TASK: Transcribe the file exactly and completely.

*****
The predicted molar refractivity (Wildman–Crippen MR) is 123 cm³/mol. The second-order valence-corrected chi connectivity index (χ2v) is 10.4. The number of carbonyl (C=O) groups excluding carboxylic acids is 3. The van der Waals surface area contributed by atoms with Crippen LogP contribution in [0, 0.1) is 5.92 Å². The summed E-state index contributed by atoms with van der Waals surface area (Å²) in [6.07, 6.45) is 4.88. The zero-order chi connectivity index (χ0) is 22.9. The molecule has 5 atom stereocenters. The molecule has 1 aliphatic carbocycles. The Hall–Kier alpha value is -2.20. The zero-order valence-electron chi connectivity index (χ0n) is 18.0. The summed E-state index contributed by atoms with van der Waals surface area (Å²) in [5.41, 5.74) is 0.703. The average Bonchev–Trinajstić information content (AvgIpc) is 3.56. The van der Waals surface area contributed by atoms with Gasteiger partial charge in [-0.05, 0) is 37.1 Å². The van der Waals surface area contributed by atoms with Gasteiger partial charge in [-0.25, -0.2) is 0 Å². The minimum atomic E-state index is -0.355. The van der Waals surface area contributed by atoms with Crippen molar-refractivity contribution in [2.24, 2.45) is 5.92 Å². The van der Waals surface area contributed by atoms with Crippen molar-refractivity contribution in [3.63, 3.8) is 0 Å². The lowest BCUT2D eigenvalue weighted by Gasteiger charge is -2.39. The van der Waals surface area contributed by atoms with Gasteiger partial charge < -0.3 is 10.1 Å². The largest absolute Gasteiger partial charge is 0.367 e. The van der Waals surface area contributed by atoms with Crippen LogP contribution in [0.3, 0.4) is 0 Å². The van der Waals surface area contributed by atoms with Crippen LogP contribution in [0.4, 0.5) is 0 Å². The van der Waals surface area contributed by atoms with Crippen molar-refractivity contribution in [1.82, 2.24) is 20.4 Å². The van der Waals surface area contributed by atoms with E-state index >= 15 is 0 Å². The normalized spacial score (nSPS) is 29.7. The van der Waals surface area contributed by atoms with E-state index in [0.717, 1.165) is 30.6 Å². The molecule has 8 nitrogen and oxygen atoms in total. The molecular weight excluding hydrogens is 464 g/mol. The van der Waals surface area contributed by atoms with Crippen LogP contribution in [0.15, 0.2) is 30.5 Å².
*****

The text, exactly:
The predicted molar refractivity (Wildman–Crippen MR) is 123 cm³/mol. The second-order valence-corrected chi connectivity index (χ2v) is 10.4. The number of carbonyl (C=O) groups excluding carboxylic acids is 3. The van der Waals surface area contributed by atoms with Crippen LogP contribution in [0, 0.1) is 5.92 Å². The summed E-state index contributed by atoms with van der Waals surface area (Å²) in [6.07, 6.45) is 4.88. The zero-order chi connectivity index (χ0) is 22.9. The molecule has 5 atom stereocenters. The molecule has 1 aliphatic carbocycles. The Hall–Kier alpha value is -2.20. The zero-order valence-electron chi connectivity index (χ0n) is 18.0. The summed E-state index contributed by atoms with van der Waals surface area (Å²) in [5.41, 5.74) is 0.703. The average Bonchev–Trinajstić information content (AvgIpc) is 3.56. The van der Waals surface area contributed by atoms with Gasteiger partial charge in [-0.05, 0) is 37.1 Å². The van der Waals surface area contributed by atoms with Gasteiger partial charge in [-0.25, -0.2) is 0 Å². The minimum atomic E-state index is -0.355. The van der Waals surface area contributed by atoms with Crippen molar-refractivity contribution in [2.24, 2.45) is 5.92 Å². The van der Waals surface area contributed by atoms with Crippen molar-refractivity contribution in [3.63, 3.8) is 0 Å². The lowest BCUT2D eigenvalue weighted by Gasteiger charge is -2.39. The van der Waals surface area contributed by atoms with Gasteiger partial charge < -0.3 is 10.1 Å². The largest absolute Gasteiger partial charge is 0.367 e. The van der Waals surface area contributed by atoms with Crippen LogP contribution in [0.3, 0.4) is 0 Å². The van der Waals surface area contributed by atoms with Crippen LogP contribution in [0.4, 0.5) is 0 Å². The van der Waals surface area contributed by atoms with Crippen molar-refractivity contribution in [1.82, 2.24) is 20.4 Å². The van der Waals surface area contributed by atoms with E-state index >= 15 is 0 Å². The normalized spacial score (nSPS) is 29.7. The van der Waals surface area contributed by atoms with E-state index in [0.717, 1.165) is 30.6 Å². The molecule has 8 nitrogen and oxygen atoms in total. The molecular weight excluding hydrogens is 464 g/mol. The van der Waals surface area contributed by atoms with Crippen LogP contribution in [0.15, 0.2) is 30.5 Å².